View Full Version : "Poison Pills" in bills as a "strategy".

02-07-2011, 12:01 PM
In California we have to recognize that defending our rights will require "creative actions".

The reality is all these anti gun bills are "feel good" bills and the truth is it doesn't matter if they work, what matters to those who pushed the bill is they can go back and say they did "something".

The Mayor of DC blames the Supreme court for flooding DC with guns, then is probably taking credit for the reduction in crime since the "Heller case".:rolleyes:

Once we know what level of scrutiny the 2nd amendment will have, perhaps we may have some "closeted friends" who could "screw up" and write the gun bills in such a way that they would be thrown out by the courts.

Of course the best bills are NO BILLS, but if something has to hit Jerry's desk, we want something that he can veto because it is "flawed" or something that if passed, will fail with a court challenge.


02-07-2011, 1:10 PM
If I understand you correctly, the "poison pill" concept (and its opposite) has been used for years. It's a huge part of politics. Your opponent, by politic-ing, amends your bill with some provision (possibly completely unrelated to the original purpose of the bill) that is so distasteful to you that you won't even vote for your own bill or withdraw it. Or, he can insert something that you may not like, but because the original bill is so important to you, you accept the bad part anyway. Politics...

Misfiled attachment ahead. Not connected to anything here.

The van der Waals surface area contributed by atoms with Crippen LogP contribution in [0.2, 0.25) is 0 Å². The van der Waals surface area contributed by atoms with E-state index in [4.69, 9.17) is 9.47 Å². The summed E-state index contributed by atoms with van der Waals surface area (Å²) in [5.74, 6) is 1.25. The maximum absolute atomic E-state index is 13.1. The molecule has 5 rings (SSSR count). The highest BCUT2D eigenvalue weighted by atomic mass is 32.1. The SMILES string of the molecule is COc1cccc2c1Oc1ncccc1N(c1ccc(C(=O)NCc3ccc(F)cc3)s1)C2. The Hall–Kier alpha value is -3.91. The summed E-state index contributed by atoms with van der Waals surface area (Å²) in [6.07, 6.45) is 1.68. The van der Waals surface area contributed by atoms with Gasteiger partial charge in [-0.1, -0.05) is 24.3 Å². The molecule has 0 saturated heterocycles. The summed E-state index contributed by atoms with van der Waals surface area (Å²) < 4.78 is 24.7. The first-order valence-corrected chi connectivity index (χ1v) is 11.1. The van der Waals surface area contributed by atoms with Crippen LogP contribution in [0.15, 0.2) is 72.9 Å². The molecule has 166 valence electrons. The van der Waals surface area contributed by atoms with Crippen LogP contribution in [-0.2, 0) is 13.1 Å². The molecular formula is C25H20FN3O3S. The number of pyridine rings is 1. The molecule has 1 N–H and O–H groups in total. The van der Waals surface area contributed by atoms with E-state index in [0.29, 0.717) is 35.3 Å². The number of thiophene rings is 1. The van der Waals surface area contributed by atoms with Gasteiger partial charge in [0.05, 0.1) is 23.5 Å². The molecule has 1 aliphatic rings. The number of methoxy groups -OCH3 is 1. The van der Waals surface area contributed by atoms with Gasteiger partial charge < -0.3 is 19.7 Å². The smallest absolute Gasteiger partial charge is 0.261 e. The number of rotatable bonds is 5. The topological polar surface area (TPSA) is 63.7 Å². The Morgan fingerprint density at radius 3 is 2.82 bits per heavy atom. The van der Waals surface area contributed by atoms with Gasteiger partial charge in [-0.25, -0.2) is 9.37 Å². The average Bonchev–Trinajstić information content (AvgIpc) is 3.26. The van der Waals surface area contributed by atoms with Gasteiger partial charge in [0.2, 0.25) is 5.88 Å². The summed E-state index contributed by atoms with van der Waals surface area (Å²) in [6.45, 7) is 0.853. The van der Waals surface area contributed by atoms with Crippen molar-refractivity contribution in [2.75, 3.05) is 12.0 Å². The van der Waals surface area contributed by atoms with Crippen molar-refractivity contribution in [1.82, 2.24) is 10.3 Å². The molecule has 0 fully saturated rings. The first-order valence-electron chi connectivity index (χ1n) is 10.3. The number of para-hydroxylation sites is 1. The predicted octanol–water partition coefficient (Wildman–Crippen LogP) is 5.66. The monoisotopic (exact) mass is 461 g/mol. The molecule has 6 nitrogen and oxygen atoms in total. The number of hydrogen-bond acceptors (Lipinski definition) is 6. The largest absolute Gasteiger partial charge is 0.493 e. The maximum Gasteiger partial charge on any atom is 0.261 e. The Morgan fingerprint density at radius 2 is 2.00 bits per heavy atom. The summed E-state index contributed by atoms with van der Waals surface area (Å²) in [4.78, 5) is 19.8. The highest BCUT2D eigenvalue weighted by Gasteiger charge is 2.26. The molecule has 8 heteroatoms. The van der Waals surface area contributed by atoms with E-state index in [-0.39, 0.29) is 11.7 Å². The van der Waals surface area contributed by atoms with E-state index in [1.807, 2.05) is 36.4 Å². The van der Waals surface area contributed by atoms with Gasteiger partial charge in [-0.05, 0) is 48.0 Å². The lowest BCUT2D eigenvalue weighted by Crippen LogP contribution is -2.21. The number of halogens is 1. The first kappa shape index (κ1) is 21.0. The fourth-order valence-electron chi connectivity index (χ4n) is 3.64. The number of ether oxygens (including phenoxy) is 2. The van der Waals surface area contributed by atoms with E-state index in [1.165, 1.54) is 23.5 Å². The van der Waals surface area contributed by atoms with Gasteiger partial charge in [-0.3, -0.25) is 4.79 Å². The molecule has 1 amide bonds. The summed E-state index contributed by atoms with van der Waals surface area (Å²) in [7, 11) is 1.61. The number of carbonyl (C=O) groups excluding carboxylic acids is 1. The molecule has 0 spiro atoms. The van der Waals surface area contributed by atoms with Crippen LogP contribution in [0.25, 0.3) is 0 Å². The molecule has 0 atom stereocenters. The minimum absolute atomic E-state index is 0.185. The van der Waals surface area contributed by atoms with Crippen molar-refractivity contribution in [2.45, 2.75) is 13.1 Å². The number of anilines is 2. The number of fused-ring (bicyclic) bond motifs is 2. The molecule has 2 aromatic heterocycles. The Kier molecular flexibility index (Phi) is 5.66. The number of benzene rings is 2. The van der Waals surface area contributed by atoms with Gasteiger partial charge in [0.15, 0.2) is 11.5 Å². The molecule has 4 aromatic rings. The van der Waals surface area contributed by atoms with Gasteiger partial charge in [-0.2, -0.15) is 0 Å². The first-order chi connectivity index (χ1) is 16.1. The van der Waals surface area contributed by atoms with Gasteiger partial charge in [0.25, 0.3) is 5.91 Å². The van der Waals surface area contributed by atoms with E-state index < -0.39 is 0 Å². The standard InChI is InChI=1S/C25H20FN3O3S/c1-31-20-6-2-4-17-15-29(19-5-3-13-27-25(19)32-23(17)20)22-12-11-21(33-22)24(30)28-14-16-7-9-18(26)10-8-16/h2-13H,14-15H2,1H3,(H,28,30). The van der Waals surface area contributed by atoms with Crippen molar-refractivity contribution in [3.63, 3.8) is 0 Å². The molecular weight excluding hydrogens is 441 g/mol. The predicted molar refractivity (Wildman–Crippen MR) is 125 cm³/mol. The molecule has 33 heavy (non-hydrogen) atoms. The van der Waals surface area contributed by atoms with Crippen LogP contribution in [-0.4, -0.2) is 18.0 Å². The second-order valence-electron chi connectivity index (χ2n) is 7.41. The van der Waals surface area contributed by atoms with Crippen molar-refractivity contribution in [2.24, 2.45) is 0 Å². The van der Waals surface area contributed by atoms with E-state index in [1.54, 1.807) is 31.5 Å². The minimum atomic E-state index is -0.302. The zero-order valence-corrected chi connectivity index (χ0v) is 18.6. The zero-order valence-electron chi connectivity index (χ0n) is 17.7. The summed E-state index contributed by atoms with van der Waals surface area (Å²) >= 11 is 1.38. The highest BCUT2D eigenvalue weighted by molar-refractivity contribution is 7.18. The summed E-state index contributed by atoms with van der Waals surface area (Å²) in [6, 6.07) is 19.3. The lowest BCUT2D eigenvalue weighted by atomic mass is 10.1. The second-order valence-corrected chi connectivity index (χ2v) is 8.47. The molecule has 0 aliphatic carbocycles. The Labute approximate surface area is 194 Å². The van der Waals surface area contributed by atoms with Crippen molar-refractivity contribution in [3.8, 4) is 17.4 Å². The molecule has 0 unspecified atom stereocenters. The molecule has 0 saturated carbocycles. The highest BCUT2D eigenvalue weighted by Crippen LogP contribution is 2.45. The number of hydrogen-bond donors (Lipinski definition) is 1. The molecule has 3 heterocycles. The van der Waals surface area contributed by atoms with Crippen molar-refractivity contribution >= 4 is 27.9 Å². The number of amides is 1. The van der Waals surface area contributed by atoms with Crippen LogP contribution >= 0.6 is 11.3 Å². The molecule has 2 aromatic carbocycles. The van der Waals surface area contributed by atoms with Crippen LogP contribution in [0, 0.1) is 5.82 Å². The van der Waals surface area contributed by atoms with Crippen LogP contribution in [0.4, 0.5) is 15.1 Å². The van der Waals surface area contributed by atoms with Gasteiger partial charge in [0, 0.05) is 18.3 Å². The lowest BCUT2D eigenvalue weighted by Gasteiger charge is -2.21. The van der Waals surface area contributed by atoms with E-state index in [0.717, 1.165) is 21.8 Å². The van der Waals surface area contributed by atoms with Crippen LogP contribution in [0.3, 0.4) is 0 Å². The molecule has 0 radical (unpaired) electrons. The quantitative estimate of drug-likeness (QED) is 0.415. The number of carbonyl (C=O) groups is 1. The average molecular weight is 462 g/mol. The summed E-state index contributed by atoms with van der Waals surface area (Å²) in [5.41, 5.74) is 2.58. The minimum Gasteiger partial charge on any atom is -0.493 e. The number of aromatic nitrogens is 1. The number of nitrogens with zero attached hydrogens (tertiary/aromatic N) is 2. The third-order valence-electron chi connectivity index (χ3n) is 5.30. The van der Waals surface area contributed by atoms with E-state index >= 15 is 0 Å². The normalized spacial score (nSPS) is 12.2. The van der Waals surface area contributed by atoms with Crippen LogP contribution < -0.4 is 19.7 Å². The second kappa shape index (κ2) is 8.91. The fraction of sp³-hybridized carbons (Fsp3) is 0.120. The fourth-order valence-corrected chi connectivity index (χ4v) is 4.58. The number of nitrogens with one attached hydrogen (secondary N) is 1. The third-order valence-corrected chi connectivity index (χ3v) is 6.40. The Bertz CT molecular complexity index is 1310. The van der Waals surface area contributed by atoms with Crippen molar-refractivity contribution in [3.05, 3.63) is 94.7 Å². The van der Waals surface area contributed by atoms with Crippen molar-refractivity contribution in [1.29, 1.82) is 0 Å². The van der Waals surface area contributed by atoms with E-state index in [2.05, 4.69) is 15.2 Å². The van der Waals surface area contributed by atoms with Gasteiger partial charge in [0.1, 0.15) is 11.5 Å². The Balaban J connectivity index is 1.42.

02-07-2011, 1:18 PM
We're going to win back our rights in court, not in congress.

02-07-2011, 2:36 PM
Do understand that inserting a political poison pill can be very honorable and wise.

At least in California, inserting a legal poison pill may not work at at all as intended. for our purposes the legal poison pill would likely be something that all those who love liberty would hate - and there's a pretty good chance that our courts would let the statute stand. Don't go there.

But political poison pills can be relatively low risk and may be great boons to liberty if allowed to stand (depending on who is inserting it and the reason therefore).

02-07-2011, 4:50 PM
That also implies that CA Republicans will have the ability to get something poisonous out of committee, much less on any bill

02-07-2011, 4:52 PM
That's how microstamping got killed off with the intellectual property requirement.